Colgate University

First-Year Course Offerings — Fall 2022

CORE 151   Legacies of the Ancient World
Credits1
RestrictionsNo 2024 2023
Pre-Requisites
Co-Requisites
DistributionNone
Core AreaLegacies of Ancient World

Fall 2022 Theme: NATURE - In this section, our readings focus on questions about the natural order and diverse approaches to it in some of the literatures of the ancient world. In particular, we study the emergence of an explicit concept of nature in ancient Greek literature (Greek physis, translated into Latin as natura), its revolutionary transformations in antiquity, and its legacy in the modern world; but we'll also explore other traditions as exemplified by the Hebrew Bible, the Tao Te Ching, and other texts. Some of the questions we consider are: What is “nature”? Is it compatible with the divine? How are numbers related to “nature”? What is the relationship between human “nature” and “nature” as a whole, and between culture and “nature”? Finally, are any of the legacies of the ancient conceptions of nature worth embracing?

Catalog description:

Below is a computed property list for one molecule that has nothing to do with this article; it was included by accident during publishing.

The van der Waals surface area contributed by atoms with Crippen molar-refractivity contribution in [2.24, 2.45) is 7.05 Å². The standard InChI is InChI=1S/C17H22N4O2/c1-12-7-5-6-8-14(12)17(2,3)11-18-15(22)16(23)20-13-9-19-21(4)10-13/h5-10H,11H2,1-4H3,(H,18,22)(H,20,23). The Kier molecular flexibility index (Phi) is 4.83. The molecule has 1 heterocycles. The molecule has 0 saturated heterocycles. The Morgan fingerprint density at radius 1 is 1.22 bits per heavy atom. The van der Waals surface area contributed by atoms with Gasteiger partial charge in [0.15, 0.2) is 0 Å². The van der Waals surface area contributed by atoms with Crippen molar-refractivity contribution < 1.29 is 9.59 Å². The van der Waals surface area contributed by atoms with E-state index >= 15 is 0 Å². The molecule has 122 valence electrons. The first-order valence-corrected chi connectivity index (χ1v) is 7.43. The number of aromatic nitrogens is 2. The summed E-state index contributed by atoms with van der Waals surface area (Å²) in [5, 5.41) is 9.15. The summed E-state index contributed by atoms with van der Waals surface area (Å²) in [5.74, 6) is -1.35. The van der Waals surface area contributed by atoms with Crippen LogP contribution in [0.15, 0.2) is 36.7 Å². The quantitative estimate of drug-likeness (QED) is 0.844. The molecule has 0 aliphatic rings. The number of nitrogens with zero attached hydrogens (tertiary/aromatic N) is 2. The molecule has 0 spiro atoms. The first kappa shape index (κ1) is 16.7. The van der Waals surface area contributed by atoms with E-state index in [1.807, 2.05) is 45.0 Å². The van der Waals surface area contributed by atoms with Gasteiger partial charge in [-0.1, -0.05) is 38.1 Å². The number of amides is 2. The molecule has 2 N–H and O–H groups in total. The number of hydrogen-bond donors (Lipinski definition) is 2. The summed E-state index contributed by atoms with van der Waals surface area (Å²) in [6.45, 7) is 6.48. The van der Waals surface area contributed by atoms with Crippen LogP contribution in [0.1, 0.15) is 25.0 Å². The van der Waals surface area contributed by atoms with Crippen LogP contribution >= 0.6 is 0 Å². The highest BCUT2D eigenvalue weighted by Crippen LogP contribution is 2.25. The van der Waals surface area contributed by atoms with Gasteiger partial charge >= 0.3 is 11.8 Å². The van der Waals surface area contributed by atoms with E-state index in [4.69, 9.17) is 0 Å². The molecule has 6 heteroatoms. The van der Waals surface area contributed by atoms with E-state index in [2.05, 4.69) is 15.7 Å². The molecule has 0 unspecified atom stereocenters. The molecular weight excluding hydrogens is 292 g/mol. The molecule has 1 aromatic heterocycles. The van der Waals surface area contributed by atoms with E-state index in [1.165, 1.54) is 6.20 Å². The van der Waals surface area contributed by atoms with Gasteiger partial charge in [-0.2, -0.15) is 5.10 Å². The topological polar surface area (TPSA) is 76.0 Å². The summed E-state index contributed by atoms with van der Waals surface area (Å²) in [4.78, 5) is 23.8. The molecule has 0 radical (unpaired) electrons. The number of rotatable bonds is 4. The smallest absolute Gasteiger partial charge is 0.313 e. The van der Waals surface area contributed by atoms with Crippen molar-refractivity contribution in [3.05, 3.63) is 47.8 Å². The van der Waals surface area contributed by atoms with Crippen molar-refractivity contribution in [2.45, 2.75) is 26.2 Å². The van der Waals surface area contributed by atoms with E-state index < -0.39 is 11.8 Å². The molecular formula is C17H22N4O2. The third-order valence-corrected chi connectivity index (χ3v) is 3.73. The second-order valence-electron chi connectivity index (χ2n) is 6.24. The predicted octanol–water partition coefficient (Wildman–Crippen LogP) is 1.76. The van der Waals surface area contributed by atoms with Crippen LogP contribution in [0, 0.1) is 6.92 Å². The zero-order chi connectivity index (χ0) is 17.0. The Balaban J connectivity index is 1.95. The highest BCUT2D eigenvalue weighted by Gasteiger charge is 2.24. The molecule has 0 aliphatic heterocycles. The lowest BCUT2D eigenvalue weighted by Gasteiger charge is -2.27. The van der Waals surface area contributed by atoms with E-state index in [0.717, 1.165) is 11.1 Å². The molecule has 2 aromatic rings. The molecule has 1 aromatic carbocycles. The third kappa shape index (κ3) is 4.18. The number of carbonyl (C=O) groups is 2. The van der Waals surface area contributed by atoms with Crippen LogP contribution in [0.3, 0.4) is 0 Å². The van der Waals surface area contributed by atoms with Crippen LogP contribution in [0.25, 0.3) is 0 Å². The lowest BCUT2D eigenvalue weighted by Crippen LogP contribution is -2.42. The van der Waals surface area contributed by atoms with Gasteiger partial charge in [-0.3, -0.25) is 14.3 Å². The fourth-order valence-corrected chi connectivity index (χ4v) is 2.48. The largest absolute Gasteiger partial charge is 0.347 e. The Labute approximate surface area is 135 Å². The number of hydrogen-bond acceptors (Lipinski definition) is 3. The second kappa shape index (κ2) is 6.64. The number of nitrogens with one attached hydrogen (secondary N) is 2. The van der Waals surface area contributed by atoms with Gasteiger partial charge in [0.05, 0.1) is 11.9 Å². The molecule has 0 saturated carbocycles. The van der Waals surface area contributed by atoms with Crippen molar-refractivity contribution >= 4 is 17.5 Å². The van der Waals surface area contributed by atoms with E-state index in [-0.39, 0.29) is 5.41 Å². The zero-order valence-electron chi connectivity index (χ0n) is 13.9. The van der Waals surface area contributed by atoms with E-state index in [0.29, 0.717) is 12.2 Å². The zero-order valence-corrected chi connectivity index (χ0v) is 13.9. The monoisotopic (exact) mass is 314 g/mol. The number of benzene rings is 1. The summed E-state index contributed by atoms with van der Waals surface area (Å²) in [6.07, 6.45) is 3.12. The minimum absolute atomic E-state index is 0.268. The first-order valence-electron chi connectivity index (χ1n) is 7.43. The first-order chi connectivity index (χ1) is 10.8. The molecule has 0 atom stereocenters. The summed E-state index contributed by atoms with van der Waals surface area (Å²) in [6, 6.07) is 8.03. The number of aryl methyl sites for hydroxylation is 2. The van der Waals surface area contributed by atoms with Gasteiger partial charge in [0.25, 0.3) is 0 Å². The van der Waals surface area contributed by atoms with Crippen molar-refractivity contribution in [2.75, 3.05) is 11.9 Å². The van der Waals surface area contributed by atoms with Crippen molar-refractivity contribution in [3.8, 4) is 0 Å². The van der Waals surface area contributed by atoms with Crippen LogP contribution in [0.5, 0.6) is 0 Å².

Explores ancient texts that articulate perennial issues, such as the nature of the human and the divine; virtue and the good life; the true, the just, and the beautiful; the difference between subjective opinion and objective knowledge. These texts exemplify basic modes of speech, literary forms, and patterns of thinking that establish the terminology of academic and intellectual discourse and critical thought across many different societies: epic, rhetoric, tragedy, poetry, epistemology, science, democracy, rationality, the soul, spirit, law, grace. Such terms have shaped the patterns of life, norms, and prejudices that human communities have continually challenged, criticized, and refashioned throughout history. To highlight both the dialogue and conflicts between the texts and the traditions they embody, this course, taught by a multidisciplinary staff and in an interdisciplinary manner, focuses on both the historical contexts of these texts and the ongoing retellings and reinterpretations of them through time. The course includes texts from the ancient Mediterranean world that have given rise to some of the philosophical, political, religious, and artistic traditions associated with “The West,” emphasizing that Western traditions were not formed in a vacuum but developed in dialogue and conflict with other traditions. Common to all sections of this component are classic works such as Homer, the Hebrew Bible, the New Testament, Plato, and a Roman text. Complementary texts or visual materials from the ancient period, in and beyond the Western world, and/or response texts from the medieval or contemporary periods are added by faculty in individual sections.